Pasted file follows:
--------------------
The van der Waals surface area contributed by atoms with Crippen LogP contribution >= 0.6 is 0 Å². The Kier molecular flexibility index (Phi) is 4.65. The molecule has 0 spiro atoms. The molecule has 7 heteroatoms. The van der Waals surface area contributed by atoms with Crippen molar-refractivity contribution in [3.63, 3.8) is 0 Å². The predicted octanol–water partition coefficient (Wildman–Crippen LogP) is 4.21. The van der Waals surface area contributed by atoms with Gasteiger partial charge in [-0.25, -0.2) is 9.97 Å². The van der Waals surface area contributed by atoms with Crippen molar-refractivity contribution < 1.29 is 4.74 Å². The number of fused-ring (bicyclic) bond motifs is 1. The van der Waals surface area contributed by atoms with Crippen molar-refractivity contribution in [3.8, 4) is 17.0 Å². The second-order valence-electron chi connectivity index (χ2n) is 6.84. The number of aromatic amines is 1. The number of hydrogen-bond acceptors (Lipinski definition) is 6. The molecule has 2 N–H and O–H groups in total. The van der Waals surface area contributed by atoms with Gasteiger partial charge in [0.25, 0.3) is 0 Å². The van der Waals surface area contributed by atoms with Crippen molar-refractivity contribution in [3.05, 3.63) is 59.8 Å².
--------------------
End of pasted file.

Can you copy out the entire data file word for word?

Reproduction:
The van der Waals surface area contributed by atoms with Crippen LogP contribution >= 0.6 is 0 Å². The Kier molecular flexibility index (Phi) is 4.65. The molecule has 0 spiro atoms. The molecule has 7 heteroatoms. The van der Waals surface area contributed by atoms with Crippen molar-refractivity contribution in [3.63, 3.8) is 0 Å². The predicted octanol–water partition coefficient (Wildman–Crippen LogP) is 4.21. The van der Waals surface area contributed by atoms with Gasteiger partial charge in [-0.25, -0.2) is 9.97 Å². The van der Waals surface area contributed by atoms with Crippen molar-refractivity contribution < 1.29 is 4.74 Å². The number of fused-ring (bicyclic) bond motifs is 1. The van der Waals surface area contributed by atoms with Crippen molar-refractivity contribution in [3.8, 4) is 17.0 Å². The second-order valence-electron chi connectivity index (χ2n) is 6.84. The number of aromatic amines is 1. The number of hydrogen-bond acceptors (Lipinski definition) is 6. The molecule has 2 N–H and O–H groups in total. The van der Waals surface area contributed by atoms with Gasteiger partial charge in [0.25, 0.3) is 0 Å². The van der Waals surface area contributed by atoms with Crippen molar-refractivity contribution in [3.05, 3.63) is 59.8 Å².